Diagonal Stringing?

Have you ever seen – or played with – a tennis racquet with a DIAGONAL stringing pattern?  Here are details on one user’s philosophy.

At a New Hampshire tennis event this summer, I visited with Lynn Miller, retired Wheaton College Head Men’s and Women’s Tennis Coach (1980-2015), who had three such racquets.  Here is what she had to say…

What racquets do you have with those diagonal strings?

The Power Angle is the only brand racket I use that accommodates the diagonal string pattern.  It uses just ONE string, so I can’t hybrid it and use two different types of string in one racket.

How long ago did you get them?

I’ve probably been using these rackets for 20 years or so, about the time they discontinued the Wilson Power Hole 3.8 Sledge Hammer racket which I previously used.

What is the difference in hitting with them vs. “regular” stringing pattern?

I had bad tennis elbow when I stopped using the Wilson Sledge Hammer, so I needed to find a racket that was easy on my joints and tendons.  The research conducted by the company stated that the string pattern reduced string vibration-partly due to the longer length of each string in the pattern.  I haven’t had tennis elbow since using these rackets.

Could be a coincidence or the fact that I don’t play as much as I used to, but I also win with these rackets, so that’s a big reason I stay with it even though the frames are probably dead by now.

Lynn Miller

What do stringers think of working with that frame?

Depends upon the stringer.  Some stringers don’t have a machine that can accommodate that string pattern, and others have to do the on-line research to figure out how to string it (and don’t really want to take the extra time to do it when they are busy during their peak season).

Are there other comments on “strange stringing patterns”?

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6 thoughts on “Diagonal Stringing?

  1. In one of my first age-division tournaments in Atlanta I played a guy named Thor who used a racquet with it’s head at an angle, so that the strings were diagonal. Weirdest racquet I had seen to that point, until I saw the two-handled racquets.

    Terry, maybe it was a broken racquet! george

  2. George,
    My father had a sporting goods store and one of his main businesses was tennis. One time he double strung a racquet, after re-drilling the holes a little. He used a composite nylon, as gut was too expensive to experiment with (I was the guinea pig user). He overlaid the strings in the center with some other fabric stuff and I’ve forgotten what it was. It seems one of the major players (before open tennis) had done this and it altered his game considerably. I used the racquet and found the effect on overspin shots was massive. I would guess it at least doubled the rpms. I used it for a while and then broke some strings and stopped. Meanwhile the double string was declared illegal by the USLTA (now USTA). Years later, I double strung a racquet myself and used it for about a year. The frame broke eventually, however.. But I had the same interesting results. My serve, which has plenty of all sorts of spin, was altered considerably, as well, and for the better. Illegal, but lots of fun.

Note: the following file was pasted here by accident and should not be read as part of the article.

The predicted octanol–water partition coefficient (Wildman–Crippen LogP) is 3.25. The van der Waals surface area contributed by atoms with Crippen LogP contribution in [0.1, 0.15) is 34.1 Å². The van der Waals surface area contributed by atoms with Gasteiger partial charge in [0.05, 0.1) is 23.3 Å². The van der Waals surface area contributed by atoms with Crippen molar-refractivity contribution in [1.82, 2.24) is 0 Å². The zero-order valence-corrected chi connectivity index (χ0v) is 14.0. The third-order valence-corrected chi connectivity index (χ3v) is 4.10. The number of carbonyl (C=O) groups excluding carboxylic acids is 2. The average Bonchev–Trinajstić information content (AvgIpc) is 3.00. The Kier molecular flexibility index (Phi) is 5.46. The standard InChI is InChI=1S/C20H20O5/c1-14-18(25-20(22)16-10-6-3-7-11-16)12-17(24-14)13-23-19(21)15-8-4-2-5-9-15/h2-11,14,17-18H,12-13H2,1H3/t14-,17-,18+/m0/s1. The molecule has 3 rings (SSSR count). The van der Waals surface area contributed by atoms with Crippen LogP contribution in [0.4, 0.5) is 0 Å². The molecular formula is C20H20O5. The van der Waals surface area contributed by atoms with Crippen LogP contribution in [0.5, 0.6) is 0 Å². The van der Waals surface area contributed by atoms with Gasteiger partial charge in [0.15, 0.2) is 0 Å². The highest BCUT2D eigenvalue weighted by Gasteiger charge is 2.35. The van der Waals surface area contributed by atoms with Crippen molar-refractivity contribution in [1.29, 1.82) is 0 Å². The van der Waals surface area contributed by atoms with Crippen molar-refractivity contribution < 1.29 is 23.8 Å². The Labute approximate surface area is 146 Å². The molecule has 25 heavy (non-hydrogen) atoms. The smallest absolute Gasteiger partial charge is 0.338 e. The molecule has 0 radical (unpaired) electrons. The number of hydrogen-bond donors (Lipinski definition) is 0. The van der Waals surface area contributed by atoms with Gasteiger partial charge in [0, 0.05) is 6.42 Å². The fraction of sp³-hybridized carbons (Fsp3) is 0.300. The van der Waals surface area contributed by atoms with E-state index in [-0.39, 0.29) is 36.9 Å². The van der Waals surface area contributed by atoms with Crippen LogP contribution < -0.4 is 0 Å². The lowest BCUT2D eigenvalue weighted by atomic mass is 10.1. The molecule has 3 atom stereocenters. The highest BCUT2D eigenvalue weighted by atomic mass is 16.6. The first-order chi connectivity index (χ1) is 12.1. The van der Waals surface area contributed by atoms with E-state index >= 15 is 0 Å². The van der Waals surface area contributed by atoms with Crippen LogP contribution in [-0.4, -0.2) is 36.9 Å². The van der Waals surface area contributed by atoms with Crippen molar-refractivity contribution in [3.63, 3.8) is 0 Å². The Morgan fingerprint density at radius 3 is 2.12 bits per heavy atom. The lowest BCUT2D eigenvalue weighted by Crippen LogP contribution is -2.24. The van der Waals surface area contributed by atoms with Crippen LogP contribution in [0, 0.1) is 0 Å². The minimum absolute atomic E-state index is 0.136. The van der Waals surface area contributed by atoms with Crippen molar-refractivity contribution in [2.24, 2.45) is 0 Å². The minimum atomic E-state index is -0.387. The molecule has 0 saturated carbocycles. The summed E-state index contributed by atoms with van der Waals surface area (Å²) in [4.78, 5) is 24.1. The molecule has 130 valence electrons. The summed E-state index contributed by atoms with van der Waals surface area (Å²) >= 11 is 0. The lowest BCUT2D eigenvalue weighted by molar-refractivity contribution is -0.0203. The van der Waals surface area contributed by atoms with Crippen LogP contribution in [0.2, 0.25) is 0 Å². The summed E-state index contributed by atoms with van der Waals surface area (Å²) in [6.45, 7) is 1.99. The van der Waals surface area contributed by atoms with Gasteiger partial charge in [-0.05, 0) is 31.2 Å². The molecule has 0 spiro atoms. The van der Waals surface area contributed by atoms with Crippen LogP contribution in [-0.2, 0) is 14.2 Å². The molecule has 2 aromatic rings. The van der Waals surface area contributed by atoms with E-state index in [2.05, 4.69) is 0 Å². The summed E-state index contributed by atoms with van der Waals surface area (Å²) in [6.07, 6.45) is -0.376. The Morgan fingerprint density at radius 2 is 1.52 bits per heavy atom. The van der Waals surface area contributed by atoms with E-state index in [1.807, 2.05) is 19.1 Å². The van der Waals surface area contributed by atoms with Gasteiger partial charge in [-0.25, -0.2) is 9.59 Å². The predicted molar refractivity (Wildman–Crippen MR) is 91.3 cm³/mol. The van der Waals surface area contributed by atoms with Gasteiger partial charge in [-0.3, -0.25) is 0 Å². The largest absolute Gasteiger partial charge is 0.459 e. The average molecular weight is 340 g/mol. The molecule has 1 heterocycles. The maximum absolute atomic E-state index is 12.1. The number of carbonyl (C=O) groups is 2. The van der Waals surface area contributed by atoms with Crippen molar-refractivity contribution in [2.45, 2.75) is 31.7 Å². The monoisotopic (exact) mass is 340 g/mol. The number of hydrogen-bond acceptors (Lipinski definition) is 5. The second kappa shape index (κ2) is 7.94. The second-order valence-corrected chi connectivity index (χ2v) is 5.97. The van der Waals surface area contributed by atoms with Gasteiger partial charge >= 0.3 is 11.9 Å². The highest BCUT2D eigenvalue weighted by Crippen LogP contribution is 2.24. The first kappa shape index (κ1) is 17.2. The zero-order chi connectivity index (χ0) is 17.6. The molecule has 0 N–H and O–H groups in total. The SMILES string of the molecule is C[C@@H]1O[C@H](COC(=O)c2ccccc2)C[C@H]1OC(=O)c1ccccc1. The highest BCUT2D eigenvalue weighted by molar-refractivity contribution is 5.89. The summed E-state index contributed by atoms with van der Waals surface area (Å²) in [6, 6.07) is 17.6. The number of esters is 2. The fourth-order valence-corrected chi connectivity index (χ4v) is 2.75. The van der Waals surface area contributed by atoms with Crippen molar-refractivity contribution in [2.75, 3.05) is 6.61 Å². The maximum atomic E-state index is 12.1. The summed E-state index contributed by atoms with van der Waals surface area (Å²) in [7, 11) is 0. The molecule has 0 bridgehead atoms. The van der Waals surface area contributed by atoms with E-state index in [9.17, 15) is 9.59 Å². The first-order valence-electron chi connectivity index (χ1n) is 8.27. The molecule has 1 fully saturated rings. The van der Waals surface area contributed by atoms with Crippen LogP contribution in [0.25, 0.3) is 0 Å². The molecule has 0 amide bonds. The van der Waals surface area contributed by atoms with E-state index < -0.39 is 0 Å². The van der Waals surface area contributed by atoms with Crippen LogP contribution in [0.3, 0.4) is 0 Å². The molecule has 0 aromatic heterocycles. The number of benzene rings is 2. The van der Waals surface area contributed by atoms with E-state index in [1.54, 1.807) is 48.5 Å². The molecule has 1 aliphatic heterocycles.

Sheldon, good story! Was that what they called “spaghetti strings”? george

  3. Terry’s opponent’s racquet was probably a ‘Snauwert Ergonorm’.
    Mad Raq produced a racquet with diagonal strings based upon the design of snow shoes….

    Allan, heckuva name! thanks. george

  4. Very interesting, George. Have you tried it? Might be worth a shot, don’t you think?

    Joel, have not tried it… would be interesting! I did try the two-handled racquet and didn’t care for it. george

  5. Thanks Allan! Based on the pictures (and my fading memory), that’s exactly what it was! With a name like Thor, and carrying a racquet shaped like a big hammer, I was down a break before we spun for serve.

  6. I never heard or have seen it. Here is another way to string other than what we know and use. Open the link. Apparently it works.

    http://youtu.be/sIMyYgRtgUM

    Klaus, very technical piece on using variable string tensions. thanks for sharing. george

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